South of the ever-modernising capital Bogota, Southern Colombia is a still very much a traditional landscape of untamed jungle, UNESCO-protected ruins and quiet colonial towns. For an off the beaten track Colombian adventure, this is the place to head.
The small town of San Agustin is home to one of South America's most important archaeological sites, with a fascinating collection of freestanding pre-Colombian statues dotted throughout the surrounding countryside. Steeped in mystery, it is believed that the statues and ruins represent a mere 10% of what still remains to be discovered, with speculation growing of huge pyramids still buried in the area. A UNESCO World Heritage site, the ruins are spread over an area of 250 square miles and are considered to be amongst the most significant ancient finds anywhere in the Americas.
The town of San Agustin itself is small enough to stroll around easily, and there are a host of outdoor pursuits to be enjoyed, ranging from rafting to hiking in the area, including to some stunning waterfalls.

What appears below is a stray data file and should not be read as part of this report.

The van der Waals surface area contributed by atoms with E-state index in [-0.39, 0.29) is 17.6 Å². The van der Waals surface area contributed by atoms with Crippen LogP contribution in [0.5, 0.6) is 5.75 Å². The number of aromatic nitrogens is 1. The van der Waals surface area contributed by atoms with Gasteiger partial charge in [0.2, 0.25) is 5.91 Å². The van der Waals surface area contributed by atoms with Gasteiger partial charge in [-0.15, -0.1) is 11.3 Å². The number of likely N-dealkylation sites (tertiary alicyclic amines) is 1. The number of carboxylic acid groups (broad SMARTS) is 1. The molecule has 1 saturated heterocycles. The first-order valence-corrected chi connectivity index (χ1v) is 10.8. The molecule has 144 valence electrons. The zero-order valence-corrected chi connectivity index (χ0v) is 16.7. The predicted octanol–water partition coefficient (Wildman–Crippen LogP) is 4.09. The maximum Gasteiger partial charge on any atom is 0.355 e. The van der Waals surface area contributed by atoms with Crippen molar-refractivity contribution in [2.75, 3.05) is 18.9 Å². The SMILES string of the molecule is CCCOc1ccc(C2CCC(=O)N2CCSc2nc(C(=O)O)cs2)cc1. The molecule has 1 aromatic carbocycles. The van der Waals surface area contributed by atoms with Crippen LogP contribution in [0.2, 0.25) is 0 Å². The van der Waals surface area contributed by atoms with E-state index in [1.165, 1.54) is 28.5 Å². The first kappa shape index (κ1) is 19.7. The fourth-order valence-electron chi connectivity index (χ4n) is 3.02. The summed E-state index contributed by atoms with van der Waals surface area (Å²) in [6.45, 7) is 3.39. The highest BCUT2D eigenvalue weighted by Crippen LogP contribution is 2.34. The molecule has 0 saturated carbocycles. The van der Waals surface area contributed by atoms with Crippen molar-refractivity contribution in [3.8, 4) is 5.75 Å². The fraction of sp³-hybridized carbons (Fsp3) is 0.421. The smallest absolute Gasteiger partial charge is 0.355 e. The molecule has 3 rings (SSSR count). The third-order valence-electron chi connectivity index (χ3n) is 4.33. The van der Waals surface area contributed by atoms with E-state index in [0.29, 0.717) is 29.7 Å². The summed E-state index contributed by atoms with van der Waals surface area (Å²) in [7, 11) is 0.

A few hours north-west, the 'white city' of Popayan is renowned for its lovely colonial architecture and culinary delights; so much so that in 2005 it was declared Latin America's first city of gastronomy by UNESCO. The city's historic centre is considered one of the most beautiful and best preserved in Colombia and among its more interesting attractions are the baroque churches of San Francisco and Santo Domingo and the Archdiocesan Museum of Religious Art. The city's famous cuisine is a rich mix of Spanish and indigenous dishes.
As the final stop on a tour of Southern Colombia, visit Cali and learn to salsa in one of the city's numerous atmospheric clubs. This isn't a city set up for tourism, but if you want a taste of the passionate, gritty lifestyle that Colombian's are known for, this is the place to experience it.